Pennsylvania workers know far too well that serious injuries may happen on the job. When faulty equipment or lack of safety precautions is involved, repeat accidents may be the focus of an Occupational Safety and Health Administration investigation. This is the case with a chimney supply company in Scranton.
In June 2014, OSHA inspected the facility using the National Emphasis Program of Amputations guidelines to reduce dangers associated with machinery in the workplace that may result in amputation. Reviewing repeat occurrences of crushed or amputated fingers at the facility, OSHA found multiple safety violations and levied a fine of $49,000. The 14 safety violations included lack of proper machinery guards and repeated lockout/tagout procedure deficiencies. Such procedures prevent a piece of equipment from starting when the machinery is undergoing maintenance. This is a major cause of danger in the workplace and a common cause of amputation.
The company was given 15 days to either contest the decision or comply with recommendations and pay the fine. The company may also choose to meet with a representative from OSHA. The national program was designed to reduce workplace injuries by focusing on companies that utilize equipment with the potential for amputation and facilities where amputations have previously occurred. Inspectors take note of nip and shear points as well as the cuttings actions involved. Once identified, the program’s directive is to reduce the risk of amputation. This may be done by implementing appropriate safety procedures.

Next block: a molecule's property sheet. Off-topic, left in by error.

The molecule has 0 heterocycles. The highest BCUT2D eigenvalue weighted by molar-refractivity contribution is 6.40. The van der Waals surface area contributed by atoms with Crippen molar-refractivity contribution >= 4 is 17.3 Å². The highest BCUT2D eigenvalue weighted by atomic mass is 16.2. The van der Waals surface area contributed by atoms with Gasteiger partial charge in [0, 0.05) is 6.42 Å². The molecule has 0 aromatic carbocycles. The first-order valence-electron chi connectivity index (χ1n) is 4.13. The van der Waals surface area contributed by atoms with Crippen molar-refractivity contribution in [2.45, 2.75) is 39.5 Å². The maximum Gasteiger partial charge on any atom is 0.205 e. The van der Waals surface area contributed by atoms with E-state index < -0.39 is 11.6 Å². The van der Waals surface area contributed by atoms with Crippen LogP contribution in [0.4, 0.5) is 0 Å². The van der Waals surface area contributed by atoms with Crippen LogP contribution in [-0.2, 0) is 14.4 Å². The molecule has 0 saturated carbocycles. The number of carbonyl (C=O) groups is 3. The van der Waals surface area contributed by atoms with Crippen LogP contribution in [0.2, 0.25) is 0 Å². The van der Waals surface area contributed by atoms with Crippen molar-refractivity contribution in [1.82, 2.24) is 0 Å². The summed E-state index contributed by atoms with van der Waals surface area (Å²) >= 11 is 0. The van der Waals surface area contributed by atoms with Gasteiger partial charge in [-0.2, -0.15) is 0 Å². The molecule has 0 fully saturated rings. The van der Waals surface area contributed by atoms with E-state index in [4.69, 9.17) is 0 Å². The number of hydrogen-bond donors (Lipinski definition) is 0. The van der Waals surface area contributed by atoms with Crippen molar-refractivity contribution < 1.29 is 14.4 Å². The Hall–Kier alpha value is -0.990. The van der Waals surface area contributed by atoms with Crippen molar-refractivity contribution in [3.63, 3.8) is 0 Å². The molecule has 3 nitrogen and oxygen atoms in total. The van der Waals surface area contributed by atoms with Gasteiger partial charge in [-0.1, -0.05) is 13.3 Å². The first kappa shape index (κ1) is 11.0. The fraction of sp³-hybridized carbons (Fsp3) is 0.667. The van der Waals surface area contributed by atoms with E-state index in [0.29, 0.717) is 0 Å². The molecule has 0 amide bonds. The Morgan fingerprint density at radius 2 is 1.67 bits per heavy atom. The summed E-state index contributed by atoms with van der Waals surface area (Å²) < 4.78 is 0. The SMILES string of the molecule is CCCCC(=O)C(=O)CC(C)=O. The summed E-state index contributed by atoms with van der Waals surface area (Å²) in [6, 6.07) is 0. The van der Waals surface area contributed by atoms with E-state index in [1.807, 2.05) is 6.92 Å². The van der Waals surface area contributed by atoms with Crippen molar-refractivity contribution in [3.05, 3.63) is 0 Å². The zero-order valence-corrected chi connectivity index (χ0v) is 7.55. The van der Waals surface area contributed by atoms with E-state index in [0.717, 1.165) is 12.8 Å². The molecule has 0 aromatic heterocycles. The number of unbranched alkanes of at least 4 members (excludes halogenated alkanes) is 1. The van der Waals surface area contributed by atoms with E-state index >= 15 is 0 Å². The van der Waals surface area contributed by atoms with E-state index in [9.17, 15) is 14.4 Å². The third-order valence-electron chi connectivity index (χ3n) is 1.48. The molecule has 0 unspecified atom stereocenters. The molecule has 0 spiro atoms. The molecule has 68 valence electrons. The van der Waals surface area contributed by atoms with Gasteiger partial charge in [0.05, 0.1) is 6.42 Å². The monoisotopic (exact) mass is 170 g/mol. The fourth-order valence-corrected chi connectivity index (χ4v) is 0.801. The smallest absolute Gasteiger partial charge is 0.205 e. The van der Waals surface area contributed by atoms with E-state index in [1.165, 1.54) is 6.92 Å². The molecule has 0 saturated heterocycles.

Reducing risk in the workplace is essential. However, amputation on the job may result in extended medical care and rehabilitation. If workers’ compensation eligibility requirements are met, the worker may receive benefits for medical care including prosthetics. Consulting an attorney who may assist the worker in receiving the proper benefit amount or appealing a denial of benefits might be beneficial.
Source: United States Department of Labor, OSHA, ‘National Emphasis Program on Amputations,” Oct. 27, 2006
Source: EHS Today, “Forget the Two Front Teeth: All Employees at Olympia Chimney Supply Want for Christmas Are Their Fingers”, Sandy Smith, December 22, 2014